1.   CORE STRENGTH: keeps the pelvis stable while running and helps keeps proper form after  fatigue sets in, thus preventing injury.
        a. ABDOMINAL BRACING: while lying on your back, tighten your stomach muscles as you draw your navel down. 
            Be sure not to arch your lower back.        
            Start with 30 sets of 5 seconds. 
  1. PLANKS: start in prone position.  Then, lift your body up, putting weight through your elbows and forearms as well as the balls of your feet.  Start by holding for 30 seconds at a time.  Gradually try to increase to 3 sets of 30 seconds.  Focus on contracting your core.  Try to avoid you lower back from sinking down.  Remember to breathe normally.
  1. SIDE PLANKS:  start by lying on your right side.  Then, lift your body up, putting weight through you right forearm and outer portion of your right foot.  Focus on contracting your core to stay balanced.  Start by holding for 15 seconds at a time.  Gradually try to increase to3 sets of 15-30 seconds.  Repeat the same on the left side. Try to avoid hips from sinking down and try to remain aligned.  Remember to breathe normally.
  1. BIRD DOGS: start in quadruped position with both hands and knees on floor.  Then, while maintaining balance, slowly raise right arm followed by left leg, bringing both straight out.  Hold for three seconds and slowly lower down.  Repeat on the opposite side with left arm and right leg.  Start with 3 sets of 10 on each side.  Be sure not to arch your back or let your hips sink in. 
  1.  BEAR CRAWLS:  in the quadruped position, bring the opposite hand and leg forward at the same time while keeping hips level and knees inside of the elbows.  Try to prevent lower back from arching.  Start by performing 30 seconds at a time.  Try to build up to 3 sets of 30 seconds to start.
  1.  GLUTE AND HIP STRENGTH: control excessive motions such as adduction and rotation of the legs during running, preventing overcompensation.
  1.  BODY WEIGHT SQUATS: start with feet a bit wider than shoulder width apart.  Then, bend knees and sit back as if you are going to sit in a chair.  Try to keep knees from caving in.  Bend just enough so your knees do not go in front of your toes.    Start with 3 sets of 8.  Try to advance up to three sets of 12-15.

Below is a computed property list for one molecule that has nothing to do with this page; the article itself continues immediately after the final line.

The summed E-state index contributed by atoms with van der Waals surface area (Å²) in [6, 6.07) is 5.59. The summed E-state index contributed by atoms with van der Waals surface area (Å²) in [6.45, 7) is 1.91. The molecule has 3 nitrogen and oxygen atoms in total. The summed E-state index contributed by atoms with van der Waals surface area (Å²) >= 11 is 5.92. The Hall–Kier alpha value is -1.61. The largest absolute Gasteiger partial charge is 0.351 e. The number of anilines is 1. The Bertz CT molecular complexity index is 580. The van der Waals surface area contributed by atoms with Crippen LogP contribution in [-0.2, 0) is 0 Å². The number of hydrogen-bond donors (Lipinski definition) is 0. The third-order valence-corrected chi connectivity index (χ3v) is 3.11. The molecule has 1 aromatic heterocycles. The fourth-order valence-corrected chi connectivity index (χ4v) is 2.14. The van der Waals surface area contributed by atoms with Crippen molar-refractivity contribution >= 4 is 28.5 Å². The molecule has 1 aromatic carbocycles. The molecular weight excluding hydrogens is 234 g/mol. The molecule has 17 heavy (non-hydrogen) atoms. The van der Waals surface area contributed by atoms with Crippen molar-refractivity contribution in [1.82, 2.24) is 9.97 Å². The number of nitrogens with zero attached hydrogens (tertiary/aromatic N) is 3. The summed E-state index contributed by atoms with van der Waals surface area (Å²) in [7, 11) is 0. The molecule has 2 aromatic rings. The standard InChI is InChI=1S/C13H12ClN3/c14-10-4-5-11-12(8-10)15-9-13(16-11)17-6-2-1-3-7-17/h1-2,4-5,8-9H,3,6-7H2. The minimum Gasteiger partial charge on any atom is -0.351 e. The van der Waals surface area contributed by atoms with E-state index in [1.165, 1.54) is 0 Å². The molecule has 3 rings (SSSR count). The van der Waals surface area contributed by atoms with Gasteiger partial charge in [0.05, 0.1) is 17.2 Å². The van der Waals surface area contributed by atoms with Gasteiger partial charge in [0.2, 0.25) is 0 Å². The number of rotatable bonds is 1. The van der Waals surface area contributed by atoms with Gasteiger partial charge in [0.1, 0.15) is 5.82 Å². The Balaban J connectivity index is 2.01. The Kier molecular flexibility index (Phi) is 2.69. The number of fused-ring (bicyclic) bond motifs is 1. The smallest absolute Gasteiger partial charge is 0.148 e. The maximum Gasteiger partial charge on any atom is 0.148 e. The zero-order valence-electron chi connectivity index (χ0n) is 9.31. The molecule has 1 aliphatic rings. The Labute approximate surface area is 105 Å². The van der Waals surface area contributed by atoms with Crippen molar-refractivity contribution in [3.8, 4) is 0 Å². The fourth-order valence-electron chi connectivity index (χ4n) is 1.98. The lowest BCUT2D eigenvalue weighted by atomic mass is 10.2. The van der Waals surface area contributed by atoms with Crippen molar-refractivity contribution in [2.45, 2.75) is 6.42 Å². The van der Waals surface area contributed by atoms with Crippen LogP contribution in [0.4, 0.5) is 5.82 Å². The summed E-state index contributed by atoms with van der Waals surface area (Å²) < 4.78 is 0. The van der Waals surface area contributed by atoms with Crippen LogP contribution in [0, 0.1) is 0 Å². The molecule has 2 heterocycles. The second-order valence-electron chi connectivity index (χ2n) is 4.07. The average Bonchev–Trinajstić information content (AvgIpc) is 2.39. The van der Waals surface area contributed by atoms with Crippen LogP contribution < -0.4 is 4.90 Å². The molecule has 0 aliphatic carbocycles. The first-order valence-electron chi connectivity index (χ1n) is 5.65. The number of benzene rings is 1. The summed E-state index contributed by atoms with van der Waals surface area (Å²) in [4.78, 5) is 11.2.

1. LUNGES:  start by standing with feet shoulder-width-apart. Next, take a step forward and allow your front knee to bend. Your back knee may bend as well. Then, return to original position, or you may walk and take a step forward and repeat with the other leg.  Try to keep knees from caving in.  Bend just enough so your knees do not go in front of your toes.    Start with 3 sets of 8.  Try to advance up to three sets of 12-15.
  1. CLAM SHELLS:  while lying on your side with your knees bent, draw up the top knee while keeping contact of your feet together.  Do not let your pelvis roll back during the lifting movement.  Start with 3 sets of 8.  Try to advance up to three sets of 12-15.
  1. HIP ABDUCTION:  While lying on your side, slowly raise up your top leg to the side. Keep your knee straight and maintain your toes pointed forward the entire time.  The bottom leg can be bent to stabilize your body.  Start with 3 sets of 8.  Try to advance up to three sets of 12-15.
  1. HIP ABDUCTION WITH EXTENSION AND ROTATION: follow the same progression as hip abduction, but slight extend your hip back and rotate your foot up with toes pointed towards the ceiling.  Start with 3 sets of 8.  Try to advance up to three sets of 12-15.
  1. BALANCE:  teaches muscles to fire more efficiently on unstable surfaces, thus preventing injury. 
  1. STABLE VS. UNSTABLE SURFACE: practice one legged balancing.  Begin on your right leg.  Start by balancing on a flat surface.  If you need, place a finger or two on a chair or other stable object to assist.  Try to start with 15 seconds at a time.  Repeat 5 times.  Do the same on the left leg.  Progress balance difficulty by closing your eyes, adding an unstable surface such as a BOSU ball or foam pad or playing catch with a friend.  Try to advance to 30 seconds at a time. 
  1. FOAM ROLLING: to be done before and after running, and days in between.  Keeps muscles limber and prevents adhesions from forming which can limit range of motion or cause compensatory movements.  The following is a great foam rolling article for your lower body:
Try to add this workout routine into your training schedule two times per week.  If anything causes pain, do not continue.  Speak with your athletic trainer or health professional before continuing.  If you have any questions or comments, please email Diana at .